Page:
So, you're gonna have to get used to probably fishing closer to other people. And this is difficult, but you kinda have to gauge what's accepted on that river. You may have to fish a little closer than you're used to, but it may not bother the other people, and after a while it probably won't bother you. You still wanna try to get as much distance between you and other anglers as possible.
But when you move to a new place like this, the first thing that you wanna do, and this is good advice for anyone who's moving into a new area to fish, is to investigate your state's access laws, because every state has different laws regarding whether you can walk in the bed of the river, whether you can walk on the bank, whether posted signs are required or not when it's public land. I would advise you to look at the Maryland state regulations to see what your riparian laws are.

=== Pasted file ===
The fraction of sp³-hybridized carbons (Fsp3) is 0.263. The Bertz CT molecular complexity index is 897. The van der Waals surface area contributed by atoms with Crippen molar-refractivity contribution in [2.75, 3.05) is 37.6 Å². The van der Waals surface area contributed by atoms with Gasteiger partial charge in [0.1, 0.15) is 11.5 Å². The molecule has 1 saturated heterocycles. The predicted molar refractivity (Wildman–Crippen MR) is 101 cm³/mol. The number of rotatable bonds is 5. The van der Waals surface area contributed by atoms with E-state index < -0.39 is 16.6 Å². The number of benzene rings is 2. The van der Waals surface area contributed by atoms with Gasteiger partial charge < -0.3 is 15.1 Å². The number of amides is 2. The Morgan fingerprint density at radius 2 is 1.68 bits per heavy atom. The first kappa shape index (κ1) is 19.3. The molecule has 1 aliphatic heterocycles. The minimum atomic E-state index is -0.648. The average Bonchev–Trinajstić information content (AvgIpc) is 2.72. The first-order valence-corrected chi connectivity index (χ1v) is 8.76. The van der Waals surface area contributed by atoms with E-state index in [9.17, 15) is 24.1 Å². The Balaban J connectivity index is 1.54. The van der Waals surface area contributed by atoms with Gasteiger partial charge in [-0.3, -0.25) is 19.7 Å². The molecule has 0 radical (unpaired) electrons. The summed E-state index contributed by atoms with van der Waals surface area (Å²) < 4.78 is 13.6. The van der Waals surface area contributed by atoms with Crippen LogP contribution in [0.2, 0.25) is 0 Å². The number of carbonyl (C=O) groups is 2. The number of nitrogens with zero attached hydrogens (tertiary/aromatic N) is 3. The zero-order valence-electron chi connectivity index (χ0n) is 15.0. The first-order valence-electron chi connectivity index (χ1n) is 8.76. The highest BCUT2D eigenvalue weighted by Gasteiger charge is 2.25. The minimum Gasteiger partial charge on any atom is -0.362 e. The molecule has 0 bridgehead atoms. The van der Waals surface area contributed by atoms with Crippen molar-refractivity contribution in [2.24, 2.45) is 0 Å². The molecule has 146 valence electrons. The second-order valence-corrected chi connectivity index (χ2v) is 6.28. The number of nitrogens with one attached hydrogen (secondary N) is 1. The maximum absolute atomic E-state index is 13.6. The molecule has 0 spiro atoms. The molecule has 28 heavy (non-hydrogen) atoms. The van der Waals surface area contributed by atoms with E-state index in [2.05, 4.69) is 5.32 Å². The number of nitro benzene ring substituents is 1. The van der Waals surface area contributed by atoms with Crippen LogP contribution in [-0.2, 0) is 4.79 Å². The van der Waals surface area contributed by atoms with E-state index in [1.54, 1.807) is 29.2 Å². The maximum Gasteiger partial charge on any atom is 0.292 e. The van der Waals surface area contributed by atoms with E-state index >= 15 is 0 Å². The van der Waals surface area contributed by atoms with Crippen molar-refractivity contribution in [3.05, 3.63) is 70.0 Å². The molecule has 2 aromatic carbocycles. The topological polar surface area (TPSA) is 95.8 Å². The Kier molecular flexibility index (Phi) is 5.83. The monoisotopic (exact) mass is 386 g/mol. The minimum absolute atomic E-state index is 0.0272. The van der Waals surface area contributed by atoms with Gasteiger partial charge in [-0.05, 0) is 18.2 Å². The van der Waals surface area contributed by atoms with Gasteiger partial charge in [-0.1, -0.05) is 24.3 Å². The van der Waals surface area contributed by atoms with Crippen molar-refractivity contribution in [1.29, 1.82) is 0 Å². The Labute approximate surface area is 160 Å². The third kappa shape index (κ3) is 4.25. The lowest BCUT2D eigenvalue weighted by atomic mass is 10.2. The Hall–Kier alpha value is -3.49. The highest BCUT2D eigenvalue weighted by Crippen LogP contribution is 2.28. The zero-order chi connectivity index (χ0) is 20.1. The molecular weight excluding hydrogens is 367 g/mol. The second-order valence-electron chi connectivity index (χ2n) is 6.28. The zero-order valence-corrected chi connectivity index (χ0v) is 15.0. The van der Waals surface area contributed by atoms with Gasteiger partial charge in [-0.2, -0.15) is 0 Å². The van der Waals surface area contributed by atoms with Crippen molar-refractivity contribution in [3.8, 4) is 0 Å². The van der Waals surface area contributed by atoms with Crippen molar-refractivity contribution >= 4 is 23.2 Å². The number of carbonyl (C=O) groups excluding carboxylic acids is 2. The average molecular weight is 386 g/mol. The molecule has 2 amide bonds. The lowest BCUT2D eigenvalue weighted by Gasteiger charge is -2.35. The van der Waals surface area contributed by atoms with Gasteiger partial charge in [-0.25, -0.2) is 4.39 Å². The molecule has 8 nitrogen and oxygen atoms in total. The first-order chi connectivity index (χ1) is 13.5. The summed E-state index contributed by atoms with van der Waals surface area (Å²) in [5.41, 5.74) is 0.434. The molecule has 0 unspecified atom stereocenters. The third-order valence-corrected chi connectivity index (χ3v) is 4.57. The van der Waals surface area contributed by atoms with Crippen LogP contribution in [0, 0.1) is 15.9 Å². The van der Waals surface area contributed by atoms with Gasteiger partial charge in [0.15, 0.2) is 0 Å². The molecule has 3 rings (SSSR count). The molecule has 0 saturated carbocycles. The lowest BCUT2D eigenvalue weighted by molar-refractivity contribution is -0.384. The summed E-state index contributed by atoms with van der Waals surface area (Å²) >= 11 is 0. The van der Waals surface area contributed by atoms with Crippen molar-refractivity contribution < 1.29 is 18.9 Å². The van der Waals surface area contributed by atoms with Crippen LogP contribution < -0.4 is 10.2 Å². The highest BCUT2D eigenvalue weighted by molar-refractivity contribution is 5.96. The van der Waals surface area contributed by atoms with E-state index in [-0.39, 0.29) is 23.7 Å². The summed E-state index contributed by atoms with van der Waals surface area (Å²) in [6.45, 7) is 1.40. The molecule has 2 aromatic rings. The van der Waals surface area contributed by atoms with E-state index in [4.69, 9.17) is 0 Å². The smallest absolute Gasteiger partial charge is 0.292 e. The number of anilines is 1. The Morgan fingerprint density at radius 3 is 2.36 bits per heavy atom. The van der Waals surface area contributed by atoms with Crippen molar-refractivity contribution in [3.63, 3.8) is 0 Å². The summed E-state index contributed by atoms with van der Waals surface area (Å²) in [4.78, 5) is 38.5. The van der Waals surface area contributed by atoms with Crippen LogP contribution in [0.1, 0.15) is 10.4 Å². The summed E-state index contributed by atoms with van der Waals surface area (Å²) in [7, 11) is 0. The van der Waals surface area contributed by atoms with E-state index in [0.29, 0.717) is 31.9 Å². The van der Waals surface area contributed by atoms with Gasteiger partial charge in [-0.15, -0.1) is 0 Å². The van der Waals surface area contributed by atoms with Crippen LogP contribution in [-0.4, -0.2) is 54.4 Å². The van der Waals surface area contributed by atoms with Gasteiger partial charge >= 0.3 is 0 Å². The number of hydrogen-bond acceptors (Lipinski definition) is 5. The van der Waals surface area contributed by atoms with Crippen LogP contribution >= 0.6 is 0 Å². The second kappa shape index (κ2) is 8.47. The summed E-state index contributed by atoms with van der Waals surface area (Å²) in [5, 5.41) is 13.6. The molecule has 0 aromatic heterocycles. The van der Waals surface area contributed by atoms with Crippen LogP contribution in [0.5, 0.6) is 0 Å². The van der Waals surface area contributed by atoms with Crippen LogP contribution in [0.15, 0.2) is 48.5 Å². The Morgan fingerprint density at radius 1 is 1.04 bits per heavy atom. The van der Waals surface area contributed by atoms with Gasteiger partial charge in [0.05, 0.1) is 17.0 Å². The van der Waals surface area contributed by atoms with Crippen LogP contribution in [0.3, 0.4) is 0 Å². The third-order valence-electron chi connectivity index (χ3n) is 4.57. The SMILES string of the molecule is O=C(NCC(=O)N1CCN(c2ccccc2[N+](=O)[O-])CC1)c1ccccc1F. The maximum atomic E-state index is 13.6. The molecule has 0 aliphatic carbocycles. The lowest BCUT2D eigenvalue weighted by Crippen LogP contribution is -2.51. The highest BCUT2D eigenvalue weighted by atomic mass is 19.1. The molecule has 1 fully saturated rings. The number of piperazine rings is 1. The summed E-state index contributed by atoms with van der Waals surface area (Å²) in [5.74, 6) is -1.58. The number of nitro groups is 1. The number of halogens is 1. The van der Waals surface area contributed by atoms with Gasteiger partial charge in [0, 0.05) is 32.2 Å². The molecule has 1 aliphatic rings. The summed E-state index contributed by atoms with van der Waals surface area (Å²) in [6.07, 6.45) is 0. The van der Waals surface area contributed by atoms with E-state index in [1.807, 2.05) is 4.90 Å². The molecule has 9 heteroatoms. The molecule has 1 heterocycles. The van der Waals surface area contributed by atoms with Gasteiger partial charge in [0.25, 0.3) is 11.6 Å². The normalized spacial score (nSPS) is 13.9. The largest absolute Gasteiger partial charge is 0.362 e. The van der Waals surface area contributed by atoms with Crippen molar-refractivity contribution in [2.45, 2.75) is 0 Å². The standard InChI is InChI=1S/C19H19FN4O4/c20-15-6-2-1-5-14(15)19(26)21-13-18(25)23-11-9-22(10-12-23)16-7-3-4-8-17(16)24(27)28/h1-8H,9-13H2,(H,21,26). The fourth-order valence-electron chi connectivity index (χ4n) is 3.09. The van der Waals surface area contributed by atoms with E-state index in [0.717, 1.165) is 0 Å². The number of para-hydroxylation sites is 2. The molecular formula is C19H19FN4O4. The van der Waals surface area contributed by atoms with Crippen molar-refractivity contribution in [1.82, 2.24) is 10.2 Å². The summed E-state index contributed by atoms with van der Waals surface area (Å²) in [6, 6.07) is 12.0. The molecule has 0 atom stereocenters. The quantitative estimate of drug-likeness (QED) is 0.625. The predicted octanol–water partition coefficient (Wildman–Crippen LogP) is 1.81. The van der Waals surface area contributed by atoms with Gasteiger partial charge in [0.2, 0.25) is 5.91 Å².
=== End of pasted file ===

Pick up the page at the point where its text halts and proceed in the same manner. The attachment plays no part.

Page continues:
There's a great resource. It's published by Backcountry Hunters & Anglers, which is a great organization that is concerned with public access. And it goes state by state, and tells you what the access regulations are in each individual state. You can find that in the Orvis Learning Center under the Resources, and you can look up what the laws are in Maryland, and then you'll know whether you can access the river in places where you don't see other people without getting into trouble with private landowners.
So you're gonna have to kind of adjust your sense of space in Maryland, but I'm sure you'll find some places where you can get away from people. And think about maybe fishing at different times a day when there aren't as many people on the water. Sometimes very early in the morning, you can get away from the crowds on rivers like this.